Tuesday 2 August 2016

Trump's Honduras Horror

Those of you with the slightest interest in American politics may have heard of Donald Trump. The Republican nominee for United States President has split the country down the middle, horrifying as many as he fascinates.
A major theme of his campaign stance is his promise to bring jobs back to America. He wants to restart industry in the moribund Heartland states, the core of his support. But Trump can be as guilty of outsourcing as his opponents. Take, for example, the well-shared photo of his iconic 'Make America Great Again' cap, highlighting its 'Made In China' tag.
It's no surprise that many items that bear the Trump branding are made overseas. But, as a coruscating Buzzfeed article recently made clear, clothes made using Trump's name are cut and sewn in factories with some of the worst worker's rights records out there.
Honduras is not known for a progressive approach to dealing with the people who work in the huge garment factories that crank out clothing for multinational brands. In fact, workers are often abused and silenced if they dare to make a stand.
Protexsa, a company owned by one of Honduras' highest-ranked families, holds a reputation for tough conditions even in an environment that treats workers as second-class citizens. The factory floor often reaches temperatures of 105 degrees. But people on the line limit themselves to small sips of water as they work. Even toilet breaks could cause them to slip behind quota and lose the production bonuses that allow them to live instead of just survive.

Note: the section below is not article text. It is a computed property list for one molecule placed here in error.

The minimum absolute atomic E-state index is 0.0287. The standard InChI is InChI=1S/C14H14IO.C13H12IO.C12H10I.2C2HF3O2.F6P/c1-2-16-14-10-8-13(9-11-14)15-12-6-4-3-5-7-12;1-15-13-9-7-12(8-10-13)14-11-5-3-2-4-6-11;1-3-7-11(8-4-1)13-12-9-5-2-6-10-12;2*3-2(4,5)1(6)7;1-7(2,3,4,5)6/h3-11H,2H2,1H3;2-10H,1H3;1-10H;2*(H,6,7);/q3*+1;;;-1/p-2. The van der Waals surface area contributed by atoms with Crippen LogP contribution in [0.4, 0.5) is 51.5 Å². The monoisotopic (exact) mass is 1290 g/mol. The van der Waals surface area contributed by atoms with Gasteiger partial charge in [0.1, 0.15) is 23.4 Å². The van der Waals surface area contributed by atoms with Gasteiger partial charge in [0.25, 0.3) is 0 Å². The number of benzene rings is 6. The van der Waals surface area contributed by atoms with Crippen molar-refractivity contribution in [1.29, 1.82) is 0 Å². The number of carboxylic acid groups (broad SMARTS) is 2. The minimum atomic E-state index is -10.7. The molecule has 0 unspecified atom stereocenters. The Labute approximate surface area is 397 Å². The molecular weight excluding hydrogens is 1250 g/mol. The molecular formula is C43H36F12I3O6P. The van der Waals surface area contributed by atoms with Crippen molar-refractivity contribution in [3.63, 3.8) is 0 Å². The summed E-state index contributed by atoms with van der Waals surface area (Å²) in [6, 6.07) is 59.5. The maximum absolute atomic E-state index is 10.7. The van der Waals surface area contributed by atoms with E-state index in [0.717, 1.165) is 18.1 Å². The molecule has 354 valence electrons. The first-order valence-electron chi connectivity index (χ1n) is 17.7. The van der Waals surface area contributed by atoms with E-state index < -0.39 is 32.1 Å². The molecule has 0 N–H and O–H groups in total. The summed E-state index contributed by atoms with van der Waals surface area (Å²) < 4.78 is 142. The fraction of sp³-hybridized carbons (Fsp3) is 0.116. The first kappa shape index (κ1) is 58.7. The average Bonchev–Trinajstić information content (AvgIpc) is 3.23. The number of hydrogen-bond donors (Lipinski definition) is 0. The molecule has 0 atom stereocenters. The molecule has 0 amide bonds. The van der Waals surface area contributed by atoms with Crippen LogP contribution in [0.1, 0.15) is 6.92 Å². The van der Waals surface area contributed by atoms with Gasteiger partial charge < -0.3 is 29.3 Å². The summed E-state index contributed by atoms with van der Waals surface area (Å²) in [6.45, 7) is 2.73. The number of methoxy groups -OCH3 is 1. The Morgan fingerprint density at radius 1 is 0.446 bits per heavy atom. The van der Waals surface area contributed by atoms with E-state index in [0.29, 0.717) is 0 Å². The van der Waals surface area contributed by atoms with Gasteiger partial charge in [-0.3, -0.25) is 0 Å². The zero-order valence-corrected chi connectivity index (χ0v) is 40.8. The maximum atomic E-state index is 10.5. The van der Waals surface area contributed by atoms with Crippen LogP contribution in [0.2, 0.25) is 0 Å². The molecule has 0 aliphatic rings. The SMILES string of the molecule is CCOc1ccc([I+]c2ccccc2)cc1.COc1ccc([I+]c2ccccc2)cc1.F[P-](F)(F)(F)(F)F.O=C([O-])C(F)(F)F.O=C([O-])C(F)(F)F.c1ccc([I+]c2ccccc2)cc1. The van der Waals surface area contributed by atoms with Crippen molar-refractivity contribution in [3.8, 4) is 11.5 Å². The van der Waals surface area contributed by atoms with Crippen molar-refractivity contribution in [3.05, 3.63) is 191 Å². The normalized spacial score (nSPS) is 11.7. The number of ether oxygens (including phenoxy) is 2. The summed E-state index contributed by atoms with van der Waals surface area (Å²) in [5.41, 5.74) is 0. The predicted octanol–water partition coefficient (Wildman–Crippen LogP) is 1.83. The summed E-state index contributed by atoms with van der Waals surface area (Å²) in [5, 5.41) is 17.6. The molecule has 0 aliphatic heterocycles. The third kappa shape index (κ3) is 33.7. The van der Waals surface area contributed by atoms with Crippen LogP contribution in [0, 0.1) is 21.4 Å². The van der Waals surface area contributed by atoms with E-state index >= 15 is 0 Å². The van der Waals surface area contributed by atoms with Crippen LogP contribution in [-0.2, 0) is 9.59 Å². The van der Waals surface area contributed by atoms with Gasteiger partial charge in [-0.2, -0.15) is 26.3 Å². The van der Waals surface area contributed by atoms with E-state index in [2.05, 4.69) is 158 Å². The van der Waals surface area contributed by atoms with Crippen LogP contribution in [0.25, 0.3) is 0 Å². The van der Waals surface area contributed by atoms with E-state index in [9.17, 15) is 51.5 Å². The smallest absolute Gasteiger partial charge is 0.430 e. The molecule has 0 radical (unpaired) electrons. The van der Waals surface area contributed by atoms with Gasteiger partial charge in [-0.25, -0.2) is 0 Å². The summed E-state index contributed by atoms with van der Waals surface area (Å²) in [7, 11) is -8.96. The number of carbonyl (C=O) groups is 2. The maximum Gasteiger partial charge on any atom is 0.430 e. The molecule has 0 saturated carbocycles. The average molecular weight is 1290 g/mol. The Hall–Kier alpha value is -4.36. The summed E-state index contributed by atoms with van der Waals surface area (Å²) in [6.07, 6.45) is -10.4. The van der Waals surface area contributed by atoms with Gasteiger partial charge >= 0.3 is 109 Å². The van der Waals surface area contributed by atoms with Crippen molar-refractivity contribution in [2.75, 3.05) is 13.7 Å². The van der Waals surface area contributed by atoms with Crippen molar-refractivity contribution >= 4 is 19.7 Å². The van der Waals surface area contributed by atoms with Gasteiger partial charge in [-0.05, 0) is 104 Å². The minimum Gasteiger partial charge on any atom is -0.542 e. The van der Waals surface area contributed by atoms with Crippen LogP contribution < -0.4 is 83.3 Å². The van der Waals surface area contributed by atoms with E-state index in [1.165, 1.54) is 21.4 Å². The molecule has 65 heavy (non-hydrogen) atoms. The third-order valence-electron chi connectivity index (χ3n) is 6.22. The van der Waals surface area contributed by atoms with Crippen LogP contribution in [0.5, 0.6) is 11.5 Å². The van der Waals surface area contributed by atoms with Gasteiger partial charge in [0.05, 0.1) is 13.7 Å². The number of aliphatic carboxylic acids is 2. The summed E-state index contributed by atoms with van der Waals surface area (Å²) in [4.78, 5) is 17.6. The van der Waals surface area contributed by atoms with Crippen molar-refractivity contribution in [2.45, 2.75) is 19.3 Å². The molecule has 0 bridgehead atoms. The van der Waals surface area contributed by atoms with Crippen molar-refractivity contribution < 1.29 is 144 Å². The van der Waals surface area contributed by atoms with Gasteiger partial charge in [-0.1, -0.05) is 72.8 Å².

Worker Rights Consortium, a labour-rights monitoring organisation based in Washington investigated Protexsa in 2013. That followed concerns about the clothing the factory produced for the City of Los Angeles. WRC's report concluded Protexsa to be in 'serious violation' of fair working conditions. Workers were forced to take mandatory six-day weeks and faced abusive supervisors.
Until 2014, when records become unavailable, thousands of items of Trump-branded clothing came out of Protexsa. The clothes were marketed as luxury items. They were bound for stores like Macy's (who recently stopped stocking the brand following Trump's derogatory statements on Latino workers).  But their manufacture took place in an environment that was anything but.
The Republican nominee's organisation is keeping a tight lid on details about the sources of Trump-branded products. This is unsurprising, as scrutiny of the man and his business practices will only increase as we head towards November. It'll be interesting to see what new insights we glean about the most divisive Presidential candidate in recent US history, based on the way he sources his production.

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